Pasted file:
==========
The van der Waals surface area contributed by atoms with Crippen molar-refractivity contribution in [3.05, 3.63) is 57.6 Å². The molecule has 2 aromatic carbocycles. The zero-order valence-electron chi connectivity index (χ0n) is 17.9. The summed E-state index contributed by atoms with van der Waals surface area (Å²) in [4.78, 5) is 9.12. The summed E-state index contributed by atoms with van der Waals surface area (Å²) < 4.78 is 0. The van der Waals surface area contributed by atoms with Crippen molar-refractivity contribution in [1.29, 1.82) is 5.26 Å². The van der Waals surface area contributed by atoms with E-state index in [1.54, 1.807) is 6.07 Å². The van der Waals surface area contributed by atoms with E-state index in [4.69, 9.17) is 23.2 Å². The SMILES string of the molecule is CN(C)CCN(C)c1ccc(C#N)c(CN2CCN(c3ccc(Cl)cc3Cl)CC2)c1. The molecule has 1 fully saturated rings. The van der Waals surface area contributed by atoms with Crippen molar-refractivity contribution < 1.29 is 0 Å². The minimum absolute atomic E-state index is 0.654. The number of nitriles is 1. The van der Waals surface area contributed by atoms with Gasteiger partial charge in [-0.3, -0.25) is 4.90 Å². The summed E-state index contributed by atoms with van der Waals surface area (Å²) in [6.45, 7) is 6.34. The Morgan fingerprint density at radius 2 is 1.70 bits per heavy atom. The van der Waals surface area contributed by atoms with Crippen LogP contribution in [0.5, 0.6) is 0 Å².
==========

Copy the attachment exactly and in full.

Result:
The van der Waals surface area contributed by atoms with Crippen molar-refractivity contribution in [3.05, 3.63) is 57.6 Å². The molecule has 2 aromatic carbocycles. The zero-order valence-electron chi connectivity index (χ0n) is 17.9. The summed E-state index contributed by atoms with van der Waals surface area (Å²) in [4.78, 5) is 9.12. The summed E-state index contributed by atoms with van der Waals surface area (Å²) < 4.78 is 0. The van der Waals surface area contributed by atoms with Crippen molar-refractivity contribution in [1.29, 1.82) is 5.26 Å². The van der Waals surface area contributed by atoms with E-state index in [1.54, 1.807) is 6.07 Å². The van der Waals surface area contributed by atoms with E-state index in [4.69, 9.17) is 23.2 Å². The SMILES string of the molecule is CN(C)CCN(C)c1ccc(C#N)c(CN2CCN(c3ccc(Cl)cc3Cl)CC2)c1. The molecule has 1 fully saturated rings. The van der Waals surface area contributed by atoms with Crippen molar-refractivity contribution < 1.29 is 0 Å². The minimum absolute atomic E-state index is 0.654. The number of nitriles is 1. The van der Waals surface area contributed by atoms with Gasteiger partial charge in [-0.3, -0.25) is 4.90 Å². The summed E-state index contributed by atoms with van der Waals surface area (Å²) in [6.45, 7) is 6.34. The Morgan fingerprint density at radius 2 is 1.70 bits per heavy atom. The van der Waals surface area contributed by atoms with Crippen LogP contribution in [0.5, 0.6) is 0 Å².